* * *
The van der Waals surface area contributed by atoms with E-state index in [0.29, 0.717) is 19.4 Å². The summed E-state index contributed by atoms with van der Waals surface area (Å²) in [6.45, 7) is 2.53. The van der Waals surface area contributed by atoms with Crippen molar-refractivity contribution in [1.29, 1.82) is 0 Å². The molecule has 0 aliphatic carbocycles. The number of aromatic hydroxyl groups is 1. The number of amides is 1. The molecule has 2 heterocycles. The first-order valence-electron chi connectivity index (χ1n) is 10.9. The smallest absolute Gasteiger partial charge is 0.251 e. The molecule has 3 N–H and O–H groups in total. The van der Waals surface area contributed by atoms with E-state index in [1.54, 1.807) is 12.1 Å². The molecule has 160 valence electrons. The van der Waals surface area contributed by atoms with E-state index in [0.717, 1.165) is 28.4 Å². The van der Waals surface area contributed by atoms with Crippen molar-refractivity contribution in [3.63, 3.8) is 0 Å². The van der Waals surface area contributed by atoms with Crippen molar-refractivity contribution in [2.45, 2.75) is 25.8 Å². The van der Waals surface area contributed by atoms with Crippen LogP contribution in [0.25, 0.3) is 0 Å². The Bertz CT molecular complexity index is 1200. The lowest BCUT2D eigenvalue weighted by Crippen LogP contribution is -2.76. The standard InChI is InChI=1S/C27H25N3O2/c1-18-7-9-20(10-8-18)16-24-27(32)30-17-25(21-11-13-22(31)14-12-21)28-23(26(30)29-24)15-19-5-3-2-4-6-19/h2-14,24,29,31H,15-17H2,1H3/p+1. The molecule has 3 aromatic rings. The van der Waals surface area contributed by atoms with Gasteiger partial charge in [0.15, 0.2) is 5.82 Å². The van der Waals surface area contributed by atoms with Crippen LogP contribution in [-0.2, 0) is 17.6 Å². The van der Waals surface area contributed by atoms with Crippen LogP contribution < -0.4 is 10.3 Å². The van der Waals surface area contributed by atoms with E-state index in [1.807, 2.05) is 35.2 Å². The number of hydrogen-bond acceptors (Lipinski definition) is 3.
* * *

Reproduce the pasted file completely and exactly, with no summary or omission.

The van der Waals surface area contributed by atoms with E-state index in [0.29, 0.717) is 19.4 Å². The summed E-state index contributed by atoms with van der Waals surface area (Å²) in [6.45, 7) is 2.53. The van der Waals surface area contributed by atoms with Crippen molar-refractivity contribution in [1.29, 1.82) is 0 Å². The molecule has 0 aliphatic carbocycles. The number of aromatic hydroxyl groups is 1. The number of amides is 1. The molecule has 2 heterocycles. The first-order valence-electron chi connectivity index (χ1n) is 10.9. The smallest absolute Gasteiger partial charge is 0.251 e. The molecule has 3 N–H and O–H groups in total. The van der Waals surface area contributed by atoms with E-state index in [1.54, 1.807) is 12.1 Å². The molecule has 160 valence electrons. The van der Waals surface area contributed by atoms with E-state index in [0.717, 1.165) is 28.4 Å². The van der Waals surface area contributed by atoms with Crippen molar-refractivity contribution in [3.63, 3.8) is 0 Å². The van der Waals surface area contributed by atoms with Crippen molar-refractivity contribution in [2.45, 2.75) is 25.8 Å². The van der Waals surface area contributed by atoms with Crippen LogP contribution in [0.25, 0.3) is 0 Å². The Bertz CT molecular complexity index is 1200. The lowest BCUT2D eigenvalue weighted by Crippen LogP contribution is -2.76. The standard InChI is InChI=1S/C27H25N3O2/c1-18-7-9-20(10-8-18)16-24-27(32)30-17-25(21-11-13-22(31)14-12-21)28-23(26(30)29-24)15-19-5-3-2-4-6-19/h2-14,24,29,31H,15-17H2,1H3/p+1. The molecule has 3 aromatic rings. The van der Waals surface area contributed by atoms with Gasteiger partial charge in [0.15, 0.2) is 5.82 Å². The van der Waals surface area contributed by atoms with Crippen LogP contribution in [-0.2, 0) is 17.6 Å². The van der Waals surface area contributed by atoms with Crippen LogP contribution < -0.4 is 10.3 Å². The van der Waals surface area contributed by atoms with E-state index in [1.807, 2.05) is 35.2 Å². The number of hydrogen-bond acceptors (Lipinski definition) is 3.